Referring to the “robust engagement” between social partners throughout the formulation of the bills, Oliphant said it is a reminder that democracy is alive and real in South Africa.

“We must recognise that we may not agree all the time, it is normal to disagree at times.”

The national minimum wage seeks to improve the lives of the lowest paid workers in the labour market and will address the inequality challenge in South Africa and by extension poverty, Oliphant explained.

A national minimum wage commission will also be established to take over the functions of the Employment Equity Commission. The commission will review the national minimum wage, currently at R20 per hour, annually.

Oliphant added that the Basic Conditions of Employment Amendment Billl has proposed amendments as a consequence of the National Minimum Wage Bill.

It is designed to reinforce and create an “enabling legal environment” for the national minimum wage. It also redefines the role of the Council for Conciliation Mediation and Arbitration on matters which may arise as a result of the implementation of the minimum wage.

The Labour Relations Amendment Bill in turn will give effect to a code of good practice on strengthening collective bargaining, preventing violent and prolonged strikes.

The bulk purpose of the amendments is purely administrative – preventing employers from side-stepping new legislation without following due processes, she explained.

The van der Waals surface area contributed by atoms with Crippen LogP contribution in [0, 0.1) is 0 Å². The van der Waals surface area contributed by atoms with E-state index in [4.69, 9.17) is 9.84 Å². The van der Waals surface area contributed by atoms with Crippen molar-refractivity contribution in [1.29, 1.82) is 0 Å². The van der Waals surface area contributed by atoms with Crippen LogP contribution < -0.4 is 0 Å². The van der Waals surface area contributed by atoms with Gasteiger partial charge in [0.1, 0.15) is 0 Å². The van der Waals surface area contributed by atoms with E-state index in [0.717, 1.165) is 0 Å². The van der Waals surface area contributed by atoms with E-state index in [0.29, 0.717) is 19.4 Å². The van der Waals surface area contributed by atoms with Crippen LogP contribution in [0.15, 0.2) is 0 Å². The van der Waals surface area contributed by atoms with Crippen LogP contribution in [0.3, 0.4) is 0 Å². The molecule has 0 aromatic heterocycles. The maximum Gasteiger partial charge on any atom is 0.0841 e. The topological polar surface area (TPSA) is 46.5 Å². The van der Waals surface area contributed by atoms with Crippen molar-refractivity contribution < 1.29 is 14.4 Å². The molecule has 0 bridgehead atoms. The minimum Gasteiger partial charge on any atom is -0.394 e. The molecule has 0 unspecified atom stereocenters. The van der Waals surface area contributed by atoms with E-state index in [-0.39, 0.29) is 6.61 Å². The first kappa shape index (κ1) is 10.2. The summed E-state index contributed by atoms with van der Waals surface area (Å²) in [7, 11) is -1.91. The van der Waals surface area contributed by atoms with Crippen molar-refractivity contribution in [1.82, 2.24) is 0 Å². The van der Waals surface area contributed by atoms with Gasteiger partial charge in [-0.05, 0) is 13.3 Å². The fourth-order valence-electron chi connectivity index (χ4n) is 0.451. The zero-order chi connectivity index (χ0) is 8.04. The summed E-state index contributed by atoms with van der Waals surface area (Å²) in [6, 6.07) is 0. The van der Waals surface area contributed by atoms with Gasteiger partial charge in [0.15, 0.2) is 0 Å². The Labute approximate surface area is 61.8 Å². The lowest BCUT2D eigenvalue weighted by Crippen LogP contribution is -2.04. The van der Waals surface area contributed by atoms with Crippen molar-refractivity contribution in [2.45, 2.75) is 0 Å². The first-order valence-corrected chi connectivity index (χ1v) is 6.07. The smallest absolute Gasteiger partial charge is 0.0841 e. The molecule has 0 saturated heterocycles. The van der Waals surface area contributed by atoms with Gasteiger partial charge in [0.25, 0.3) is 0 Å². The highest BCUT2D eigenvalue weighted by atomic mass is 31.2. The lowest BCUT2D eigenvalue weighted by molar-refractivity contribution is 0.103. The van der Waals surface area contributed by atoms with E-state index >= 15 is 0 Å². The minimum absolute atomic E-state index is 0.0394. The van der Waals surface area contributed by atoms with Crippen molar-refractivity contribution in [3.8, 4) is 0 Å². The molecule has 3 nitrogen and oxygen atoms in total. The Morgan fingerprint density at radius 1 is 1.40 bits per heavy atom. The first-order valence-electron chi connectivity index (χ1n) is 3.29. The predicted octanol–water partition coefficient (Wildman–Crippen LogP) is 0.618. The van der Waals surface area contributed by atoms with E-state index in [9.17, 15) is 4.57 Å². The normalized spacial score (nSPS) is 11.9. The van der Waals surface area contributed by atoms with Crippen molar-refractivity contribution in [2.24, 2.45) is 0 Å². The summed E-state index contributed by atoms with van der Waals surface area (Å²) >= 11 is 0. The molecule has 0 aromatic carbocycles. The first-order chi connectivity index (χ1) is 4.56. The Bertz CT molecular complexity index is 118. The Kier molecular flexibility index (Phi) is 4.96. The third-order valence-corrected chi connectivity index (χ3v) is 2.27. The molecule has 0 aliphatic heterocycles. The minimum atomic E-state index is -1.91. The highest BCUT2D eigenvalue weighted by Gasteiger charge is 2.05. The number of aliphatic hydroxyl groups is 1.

“For far too long millions of South Africans [have sat] on the margins of economic and social progress,” said Oliphant.

The disconnect between those at the top and those at the bottom must be addressed, and the wealth creators and disadvantaged in society should be brought together.

African National Congress MP and chairperson of the portfolio committee on labour Sharome Van Schalkwyk hit back at claims that the committee rushed the process of considering the amendments.

She added that the R20 per hour rate is a starting point, increasing the income of more than six million South Africans. The benefit of this move will have a wider reach as these workers often have to support their families.

She also criticised the call by the South African Federation of Trade Unions (Saftu) for a minimum wage of R12 500, calling it a “massive shock” to the economy.

“We must be realistic and not reckless in the process,” said Van Schalkwyk.

Democratic Alliance MP Michael Bagraim criticised the “undue and desperate haste” with which the bills ran through the portfolio committee.

He also raised concerns over the job losses that would follow. He noted that Saftu did not have a fair opportunity to make its submissions in the consultation processes.

Economic Freedom Fighters MP Thembinkosi Rawula also shared views that government should not exclude Saftu from making submissions.

Saftu is also against the national minimum wage of R20 per hour. It previously held marches across various cities in the country in a national strike in April, demanding a living wage.

The Congress of South African Trade Unions (Costau) meanwhile issued a statement on Tuesday welcoming the finalisation of the bills. It has called for Parliament to adopt them speedily so that the president can sign them into law.

Cosatu has said that even though a minimum wage is not a living wage, a living wage cannot be legislated. “In fact no country has legislated a living wage.

“That is something that unions and workers must campaign for. That is something that government must work towards. That is something that business must be compelled to do,” parliamentary coordinator Matthew Parks said.